Showing posts from February, 2011

Moral Praise

X: If you could, would you have done differently? Y: Yes. X: How? Y: I would not have accepted this life imposed on me, with its limits and responsibilities. X: Why don't you do so now? Y: It's just too much trouble. Would create too much of a mess of my life. It's not worth it. I don't value freedom that much to jeopardize a life of peace. Plus I don't want to hurt the people around me. It's better that way. I'm content, and I know that fighting for my freedom in the circumstances I am in would not make me any happier. * Is valuing a life of peace morally equivalent to valuing a life of freedom? If Y had instead fought for his freedom, jeopardizing his peace and alienating the people in his life, would it be a pursuit of something (morally) noble and admirable or would it merely be a result of the fact that he values something different? * If you support Y in what he did, is it because you yourself prefer peace over freedom? If you find fighting for f

The Poker Incidence

Some accounts of the famous Wittgenstein vs Popper poker incidence: "In 1946 Karl Popper addressed the Cambridge Moral Sciences Club on the subject Are There Philosophical Problems? . The subsequent discussion, chaired by Russell, is known to have been lively. At one point Wittgenstein, brandishing a poker, is said to have demanded of Popper that he offer an example of a moral rule: “Not to threaten visiting lecturers with pokers”, Popper is said to have replied. At which point Wittgenstein, perhaps deciding it was a case of “thereof one must be silent”, stormed out. It has been suggested that the title and content of Popper’s paper were intended to provoke Wittgenstein who by this time is thought to have become sceptical of the existence of philosophical problems, and to believe that such “problems” were instead reducible to the misuse of language." [ Andy Walsh , Wittgenstein, Popper and the Art Of Feud.] "Popper's account can be found in his intellectual autobiog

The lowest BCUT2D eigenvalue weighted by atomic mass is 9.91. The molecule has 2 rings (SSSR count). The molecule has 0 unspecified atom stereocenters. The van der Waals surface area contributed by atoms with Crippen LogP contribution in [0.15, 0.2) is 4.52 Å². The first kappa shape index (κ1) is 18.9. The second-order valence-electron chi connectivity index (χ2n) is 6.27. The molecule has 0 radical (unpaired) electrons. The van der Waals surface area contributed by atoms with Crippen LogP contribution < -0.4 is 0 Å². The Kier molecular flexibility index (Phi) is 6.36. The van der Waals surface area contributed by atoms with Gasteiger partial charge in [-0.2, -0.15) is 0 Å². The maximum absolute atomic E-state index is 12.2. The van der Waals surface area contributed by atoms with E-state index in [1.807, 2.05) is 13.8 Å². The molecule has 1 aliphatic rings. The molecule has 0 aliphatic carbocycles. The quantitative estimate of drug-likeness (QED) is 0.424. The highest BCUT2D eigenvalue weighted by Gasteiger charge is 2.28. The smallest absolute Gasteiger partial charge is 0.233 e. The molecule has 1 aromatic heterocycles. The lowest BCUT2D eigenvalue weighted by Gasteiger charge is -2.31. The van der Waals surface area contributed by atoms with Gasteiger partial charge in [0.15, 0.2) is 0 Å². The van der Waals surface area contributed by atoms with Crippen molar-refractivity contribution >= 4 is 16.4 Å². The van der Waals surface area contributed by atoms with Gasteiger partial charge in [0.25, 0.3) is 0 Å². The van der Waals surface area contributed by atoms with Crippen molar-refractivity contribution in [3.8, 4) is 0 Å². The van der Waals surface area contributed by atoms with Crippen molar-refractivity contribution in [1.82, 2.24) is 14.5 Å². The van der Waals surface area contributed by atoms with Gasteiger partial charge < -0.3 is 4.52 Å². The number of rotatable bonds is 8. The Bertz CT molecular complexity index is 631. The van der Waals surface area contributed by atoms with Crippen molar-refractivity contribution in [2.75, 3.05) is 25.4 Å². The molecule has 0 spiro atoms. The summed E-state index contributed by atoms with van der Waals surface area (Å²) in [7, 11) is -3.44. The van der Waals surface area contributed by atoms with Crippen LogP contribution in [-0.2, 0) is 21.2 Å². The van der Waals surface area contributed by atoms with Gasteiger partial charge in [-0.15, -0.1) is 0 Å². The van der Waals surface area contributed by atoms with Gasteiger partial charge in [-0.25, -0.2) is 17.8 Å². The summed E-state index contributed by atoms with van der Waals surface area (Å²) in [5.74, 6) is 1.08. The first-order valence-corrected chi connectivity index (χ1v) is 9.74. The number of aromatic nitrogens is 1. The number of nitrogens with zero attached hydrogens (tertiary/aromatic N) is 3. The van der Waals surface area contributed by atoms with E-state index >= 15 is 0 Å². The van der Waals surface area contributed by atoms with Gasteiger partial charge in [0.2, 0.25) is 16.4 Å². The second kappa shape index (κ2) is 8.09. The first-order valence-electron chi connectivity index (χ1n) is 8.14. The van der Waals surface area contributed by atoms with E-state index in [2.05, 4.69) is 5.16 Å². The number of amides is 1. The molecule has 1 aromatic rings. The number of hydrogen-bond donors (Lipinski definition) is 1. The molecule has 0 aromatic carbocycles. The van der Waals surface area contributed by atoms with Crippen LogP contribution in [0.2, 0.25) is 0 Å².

Pantheistic Tendencies in Islamic Mysticism

The following are excerpts from A History of Islamic Philosophy by Majid Fakhry , 3rd edition (pages 248-257), related to the pantheistic tendencies in Islamic mysticism. '[T]here is little in the early Sufi ideal of life for which a basis cannot be found in the Koran and the Traditions, and Massignon is probably right in asserting that "from the Koran continually recited, meditated upon and practiced, Islamic mysticism proceeds in its origins and its development." The concepts of religious poverty ( faqr ), meditation ( fikr, dhikr ), fortitude ( sabr ), renunciation ( zuhd ), and even the love of God and His contemplation can be shown to be a logical development from that other-worldly strain in the Koran to which we have already referred. What might be rightly regarded as a non-Islamic component of Sufism is the tendency in the writings and practices of the earliest Sufis to go beyond the ritual aspect of the religious law ( al-Shariah ) and to reach out to a